You are on page 1of 21





Report Endorsed By:

Alliance for Justice and Accountability, New York • Citizens
for Justice and Peace, Mumbai • Indian American Muslim
Council, Washington D.C. • Peoples’ Union for Civil Liberties,
New Delhi • Rihaee Manch, Lucknow • South Asia Solidarity
Group, London • United Against Hate, New Delhi


On January 26, 2018 communal violence broke out in Kasganj town of Uttar Pradesh, 220
km east of New Delhi. One man was shot amid firing, arson and vandalism.

The police said the incident occurred after a group of Muslims obstructed a group of
Hindus taking out a motorcycle procession to mark India’s Republic Day.

The police named 28 Muslims,
including the one who allegedly
fired the fatal shot. Most were
arrested over two weeks.

This report finds that the police
investigation into the violence has
been grossly compromised in a
blatant attempt to protect the
Hindus and frame the Muslims.

This fraud was effected by
registering two First Information
Reports (FIR). A single FIR would
have made it difficult to pin the Moments before the violence began in Kasganj
blame for the homicide — of a
Hindu man named Chandan Gupta — on the Muslims alone as Hindus, too, fired guns.

Splitting the homicide into a separate crime helped blame it on Muslims alone. And
because they were accused of murder, it took Muslims months to get bail. Five are still in
jail. But since the Hindus are accused only of the violence, all have secured bail. Some of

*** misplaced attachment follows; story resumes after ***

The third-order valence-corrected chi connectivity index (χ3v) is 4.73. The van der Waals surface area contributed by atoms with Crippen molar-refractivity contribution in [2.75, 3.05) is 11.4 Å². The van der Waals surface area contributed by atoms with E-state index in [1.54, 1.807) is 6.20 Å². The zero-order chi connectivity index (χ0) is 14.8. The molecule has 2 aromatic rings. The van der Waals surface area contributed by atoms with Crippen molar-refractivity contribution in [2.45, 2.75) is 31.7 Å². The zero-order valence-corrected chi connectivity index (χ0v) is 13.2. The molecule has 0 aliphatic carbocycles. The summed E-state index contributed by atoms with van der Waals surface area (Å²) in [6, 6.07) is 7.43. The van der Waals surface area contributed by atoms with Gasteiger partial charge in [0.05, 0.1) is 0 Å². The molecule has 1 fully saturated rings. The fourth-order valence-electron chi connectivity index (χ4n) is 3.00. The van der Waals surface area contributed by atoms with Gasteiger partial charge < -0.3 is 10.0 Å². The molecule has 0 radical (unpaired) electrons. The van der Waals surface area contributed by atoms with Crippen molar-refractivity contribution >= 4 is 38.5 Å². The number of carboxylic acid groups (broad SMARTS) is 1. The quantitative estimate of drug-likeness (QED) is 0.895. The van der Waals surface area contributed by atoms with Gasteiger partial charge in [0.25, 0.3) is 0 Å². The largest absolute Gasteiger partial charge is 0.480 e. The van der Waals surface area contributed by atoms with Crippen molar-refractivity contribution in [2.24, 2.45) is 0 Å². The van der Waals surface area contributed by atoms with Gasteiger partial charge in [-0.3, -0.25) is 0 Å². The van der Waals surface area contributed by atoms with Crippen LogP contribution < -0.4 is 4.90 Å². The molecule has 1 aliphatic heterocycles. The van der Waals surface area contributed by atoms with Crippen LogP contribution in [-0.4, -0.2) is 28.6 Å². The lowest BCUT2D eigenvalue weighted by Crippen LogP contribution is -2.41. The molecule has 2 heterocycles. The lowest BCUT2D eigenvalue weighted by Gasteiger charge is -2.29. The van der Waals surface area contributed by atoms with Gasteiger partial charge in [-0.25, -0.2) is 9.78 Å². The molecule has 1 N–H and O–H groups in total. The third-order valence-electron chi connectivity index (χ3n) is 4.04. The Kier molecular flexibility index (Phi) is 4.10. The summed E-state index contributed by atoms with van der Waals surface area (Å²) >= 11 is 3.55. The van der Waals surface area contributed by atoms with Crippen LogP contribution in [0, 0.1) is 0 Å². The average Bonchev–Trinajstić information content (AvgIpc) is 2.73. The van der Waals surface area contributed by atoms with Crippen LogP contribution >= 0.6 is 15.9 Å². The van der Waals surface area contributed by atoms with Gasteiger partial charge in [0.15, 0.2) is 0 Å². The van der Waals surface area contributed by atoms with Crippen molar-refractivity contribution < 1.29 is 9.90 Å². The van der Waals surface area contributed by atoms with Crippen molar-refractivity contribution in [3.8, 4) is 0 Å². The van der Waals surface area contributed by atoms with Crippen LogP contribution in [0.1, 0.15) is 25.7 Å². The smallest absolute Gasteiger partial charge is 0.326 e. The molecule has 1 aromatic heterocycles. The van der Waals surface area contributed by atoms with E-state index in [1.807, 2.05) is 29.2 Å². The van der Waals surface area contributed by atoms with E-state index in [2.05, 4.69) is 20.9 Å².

these Hindus have even been named witnesses to Chandan Chandan’s shooting.


The 1st FIR (No. 59/18)
for the violence was
registered by SHO
Ripudaman Singh who
headed the Kasganj
Kotwali Police Station,
in which jurisdiction the
violence took place.

Singh was at a Republic
Day event when a
message came that
“two communities” had
SHO Singh’s statement in the FIR had many discrepancies
fought over a tricolour
r a l l y. H e a s k e d f o r
backup and rushed to the the scene of trouble. There he found that 100-150 people had
massed. At the same time, several other police officers arrived with a large police force.

This FIR is riddled with falsehoods, its account varying widely from the sequence of
events as borne by the statements of policemen, witnesses and the accused. Also, its
biases are clear even though it does not explicitly identify Hindus or Muslims by religion.

“From the lanes between Bilram Gate and Kasganj Kotwali1,” it said, "these people [the
Hindus] were challenging the other community [the Muslims] alleging that the latter had
obstructed their tricolour rally. All efforts were made to pacify them [the Hindus].

“But firing and stone-pelting [by the Muslims] began from inside the by-lanes. These
people [the Hindus], too, began pelting stones. We tried to stop them but both groups
continued to pelt stones at us and also fired at
us with illegal firearms with the intention of killing
The FIR does not name us, but we miraculously survived.

Hindus or Muslims but it
“The rioters [the Muslims] indulged in violence
is easy to decipher with the intention of hurting religious sentiments
of another community [the Hindus] with abuses,
who’s who. Its narrative vandalism at places of worship, and arson.

clearly blames the
“This destroyed law and order in Kasganj and
Muslims and not the spread fear and terror in the residents, who shut
Hindus for the violence shops and businesses and hid in their homes as
the rioters roamed and discharged firearms.”

The FIR said Singh and other policemen “recognised” four Muslims from among the